Section 18. White Pass to Snoqualmie Pass
Section 18. White Pass to Snoqualmie Pass. 17-20 September. I had a coffee in the shop and tried to glean more information about the fire closure but there was nothing new. However the general consensus was that it would start raining in the afternoon and continue for about 4 days on and off. I walked the half mile back to the PCT and turned north.
The PCT was open to Chinook Pass in 20 miles, I was just going 13 to the path junction to Bumping Lake. These 13 miles were a delight as I cruised along the flattish path in the hemlock and fir forest. There were many small lakes and ponds each side of the path, surrounded by conifers. Occasionally there were some ducks on lakes. The huckleberries were still ripe in places and I ate a few handfuls. The path was quite busy with day trippers, but the further I got from White Pass the less there were. There were also some bow hunters in their tight fitting camouflage, usually with a gut.
Just before I reached the junction to Bumping Lake the weather arrived. First it was drizzle but then it got stronger. I put my jacket and rain poncho on and also the rucksack cover. Just my legs were exposed to the rain. The poncho kept the warm air underneath it.
Near the junction was a creek. It was thick with moss on each side and the rocks were covered in moss also. It was the typical image one conjures up of Washington. Later this creek became the Bumping Creek and it was quite wide. Luckily there was a large hemlock across it. The trail down to Bumping Lake was much more rustic with dripping vegetation overhanging the path and soaking my shoes.
As this rough path dropped through the forest I came across many Elk deer. There were large with powerful antlers. It was the mating season and the males were bellowing to attract the females. I saw most of them in the meadows each side of the creek. There was also a mother and calf which was just about half an adult size. My camera was tucked away and I could only get a few poor photos in the rain.
The rain was persistent now and puddles were appearing on the rustic trail. My fingers were getting cold, but the poncho helped. The path went on for longer than I thought with very little camping opportunities. It was only towards dusk when I found a flatter dry site. It was raining quite heavily now and it was a joy to get the tent up and get into my sleeping bag. I was almost at the lake and tomorrow I could reach a campsite at the bottom of the Manastash ridge.
The rain continued all night, at times belting off the tent loudly, but by the morning it had returned to a drizzle. One of the hardest things to do on this trip, physically and especially mentally, is to get up is bad weather. I had not done it yet, but today was perhaps the first of many in Washington. I put on cold damp socks and then packed everything into bags, trying but failing to avoid the wet tent fabric. I had to keep my feather sleeping bag and down jacket dry at all costs or they would get soggy. Once it was all in waterproof bags I got out and stuffed it all into my rucksack, put on all the waterproofs and poncho and headed off down the Swamp Lake path.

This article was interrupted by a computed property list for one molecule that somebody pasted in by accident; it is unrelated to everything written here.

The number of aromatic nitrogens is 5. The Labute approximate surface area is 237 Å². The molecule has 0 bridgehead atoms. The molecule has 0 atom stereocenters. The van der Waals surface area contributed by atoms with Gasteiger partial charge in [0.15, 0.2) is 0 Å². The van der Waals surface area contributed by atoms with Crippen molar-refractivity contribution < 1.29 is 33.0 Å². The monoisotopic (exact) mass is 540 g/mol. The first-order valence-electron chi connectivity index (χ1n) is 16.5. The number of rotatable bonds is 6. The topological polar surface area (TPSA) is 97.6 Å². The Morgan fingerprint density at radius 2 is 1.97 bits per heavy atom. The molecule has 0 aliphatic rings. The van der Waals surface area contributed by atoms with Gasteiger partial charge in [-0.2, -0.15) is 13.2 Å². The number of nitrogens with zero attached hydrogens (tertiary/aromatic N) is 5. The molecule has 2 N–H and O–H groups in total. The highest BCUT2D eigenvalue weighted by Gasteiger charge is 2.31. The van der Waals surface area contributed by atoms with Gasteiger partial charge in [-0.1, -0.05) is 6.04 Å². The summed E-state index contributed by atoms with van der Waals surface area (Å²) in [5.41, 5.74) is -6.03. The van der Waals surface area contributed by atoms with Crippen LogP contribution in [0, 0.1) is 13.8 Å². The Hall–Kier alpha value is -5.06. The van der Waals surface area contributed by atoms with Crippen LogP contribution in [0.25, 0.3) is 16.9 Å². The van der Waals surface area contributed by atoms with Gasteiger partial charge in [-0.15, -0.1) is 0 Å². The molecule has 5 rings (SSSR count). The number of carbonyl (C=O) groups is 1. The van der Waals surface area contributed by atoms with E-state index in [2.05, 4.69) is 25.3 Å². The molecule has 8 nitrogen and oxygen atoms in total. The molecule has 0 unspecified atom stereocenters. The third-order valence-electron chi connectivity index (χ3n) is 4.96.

After a half mile it came to the wide shallow Bumping River which I had to wade. It was only ankle deep and my wet socks had barely warmed up eo getting wet feet was no great hardship. The path continued on the east side of the river for another half mile to reach the trailhead at the end of the dirt road. All I had to do now was follow it down for about 15 miles until it hit the highway 410.
I had only walked a few hundred yards when I saw a Cascade Red Fox cross the track. It was very furry and perhaps had its winter coat already. It vanished into the forest in a flash. After a few miles the rough track turned into a dirt road and then after a few more miles it reached Bumping Lake Campground. There were lots of fire fighters and wood cutters here clearing ladder fuel beside the road to try and make a barrier should the fire reach here. I understood it was not a closed area so greeted them and carried on.
I had gone a mile along the now paved road through big conifers and just crossed the Bumping River on a bridge when a pickup stopped and two military police got out and told me they had been instructed to escort me out of the area. I protested my innocence and explained, quite strongly, why I was here, my ambition to get to Canada without getting in a car and the fact I had not crossed any signs. After 5 minutes of stalemate when I explained I would not get in their truck they decided to phone their supervisor, called Columbo, who had initially instructed them to escort me off. Columbo said he was nearby and would soon arrive to talk to me.
When Columbo arrived he said the whole road was shut as 700 firemen, foresters and the National Guard were doing timber operations along it. There were roadblocks manned by military police but as I had come in the back entrance I had eluded them. He said I had to be escorted out in the back of the police vehicle for my own safety due to the ongoing timber operations.
I could see my carless to Canada going down the tubes and protested again, pleaded and suggested I take an open track to the south of the Bumping River where there were no timber operations. He as safety officer had quite a firm line, but had the compassion to refer it to his boss, Dan, who was summoned and arrived within 10 minutes.
Dan was a forester in his 50’s who had seen it all in his time. He was also the type of man you could easily have a beer with. I explained my situation again explaining I was here in good faith after talking to the Forestry Service and that I had even kayaked over the Columbia River in my carless to Canada bid.